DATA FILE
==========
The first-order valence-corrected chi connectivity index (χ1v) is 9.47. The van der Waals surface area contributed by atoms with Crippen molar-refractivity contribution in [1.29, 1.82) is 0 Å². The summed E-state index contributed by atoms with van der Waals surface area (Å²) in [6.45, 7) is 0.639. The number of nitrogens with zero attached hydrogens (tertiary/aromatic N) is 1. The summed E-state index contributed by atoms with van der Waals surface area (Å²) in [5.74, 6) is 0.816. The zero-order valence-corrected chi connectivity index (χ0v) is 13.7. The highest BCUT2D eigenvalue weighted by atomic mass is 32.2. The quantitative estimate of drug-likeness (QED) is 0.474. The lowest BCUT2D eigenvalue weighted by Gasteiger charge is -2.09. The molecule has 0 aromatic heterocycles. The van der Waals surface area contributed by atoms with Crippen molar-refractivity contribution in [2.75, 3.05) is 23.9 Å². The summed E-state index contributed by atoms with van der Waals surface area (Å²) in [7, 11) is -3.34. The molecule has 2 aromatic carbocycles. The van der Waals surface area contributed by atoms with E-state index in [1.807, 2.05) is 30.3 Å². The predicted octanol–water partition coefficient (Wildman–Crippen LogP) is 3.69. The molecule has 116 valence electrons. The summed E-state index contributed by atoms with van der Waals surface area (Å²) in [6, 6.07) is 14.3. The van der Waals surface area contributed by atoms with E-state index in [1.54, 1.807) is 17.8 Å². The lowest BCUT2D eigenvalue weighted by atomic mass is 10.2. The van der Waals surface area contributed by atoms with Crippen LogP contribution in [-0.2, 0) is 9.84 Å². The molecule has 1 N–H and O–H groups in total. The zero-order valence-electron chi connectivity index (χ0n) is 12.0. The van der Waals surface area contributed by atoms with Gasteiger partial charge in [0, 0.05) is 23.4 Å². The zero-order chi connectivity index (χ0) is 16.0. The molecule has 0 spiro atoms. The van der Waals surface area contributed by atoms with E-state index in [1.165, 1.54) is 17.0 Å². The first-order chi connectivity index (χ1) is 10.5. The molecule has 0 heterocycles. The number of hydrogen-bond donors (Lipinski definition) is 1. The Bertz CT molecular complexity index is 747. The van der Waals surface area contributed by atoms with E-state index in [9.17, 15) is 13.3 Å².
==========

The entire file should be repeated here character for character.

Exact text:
The first-order valence-corrected chi connectivity index (χ1v) is 9.47. The van der Waals surface area contributed by atoms with Crippen molar-refractivity contribution in [1.29, 1.82) is 0 Å². The summed E-state index contributed by atoms with van der Waals surface area (Å²) in [6.45, 7) is 0.639. The number of nitrogens with zero attached hydrogens (tertiary/aromatic N) is 1. The summed E-state index contributed by atoms with van der Waals surface area (Å²) in [5.74, 6) is 0.816. The zero-order valence-corrected chi connectivity index (χ0v) is 13.7. The highest BCUT2D eigenvalue weighted by atomic mass is 32.2. The quantitative estimate of drug-likeness (QED) is 0.474. The lowest BCUT2D eigenvalue weighted by Gasteiger charge is -2.09. The molecule has 0 aromatic heterocycles. The van der Waals surface area contributed by atoms with Crippen molar-refractivity contribution in [2.75, 3.05) is 23.9 Å². The summed E-state index contributed by atoms with van der Waals surface area (Å²) in [7, 11) is -3.34. The molecule has 2 aromatic carbocycles. The van der Waals surface area contributed by atoms with E-state index in [1.807, 2.05) is 30.3 Å². The predicted octanol–water partition coefficient (Wildman–Crippen LogP) is 3.69. The molecule has 116 valence electrons. The summed E-state index contributed by atoms with van der Waals surface area (Å²) in [6, 6.07) is 14.3. The van der Waals surface area contributed by atoms with E-state index in [1.54, 1.807) is 17.8 Å². The lowest BCUT2D eigenvalue weighted by atomic mass is 10.2. The van der Waals surface area contributed by atoms with Crippen LogP contribution in [-0.2, 0) is 9.84 Å². The molecule has 1 N–H and O–H groups in total. The zero-order valence-electron chi connectivity index (χ0n) is 12.0. The van der Waals surface area contributed by atoms with Gasteiger partial charge in [0, 0.05) is 23.4 Å². The zero-order chi connectivity index (χ0) is 16.0. The molecule has 0 spiro atoms. The van der Waals surface area contributed by atoms with E-state index in [1.165, 1.54) is 17.0 Å². The first-order chi connectivity index (χ1) is 10.5. The molecule has 0 heterocycles. The number of hydrogen-bond donors (Lipinski definition) is 1. The Bertz CT molecular complexity index is 747. The van der Waals surface area contributed by atoms with E-state index in [9.17, 15) is 13.3 Å².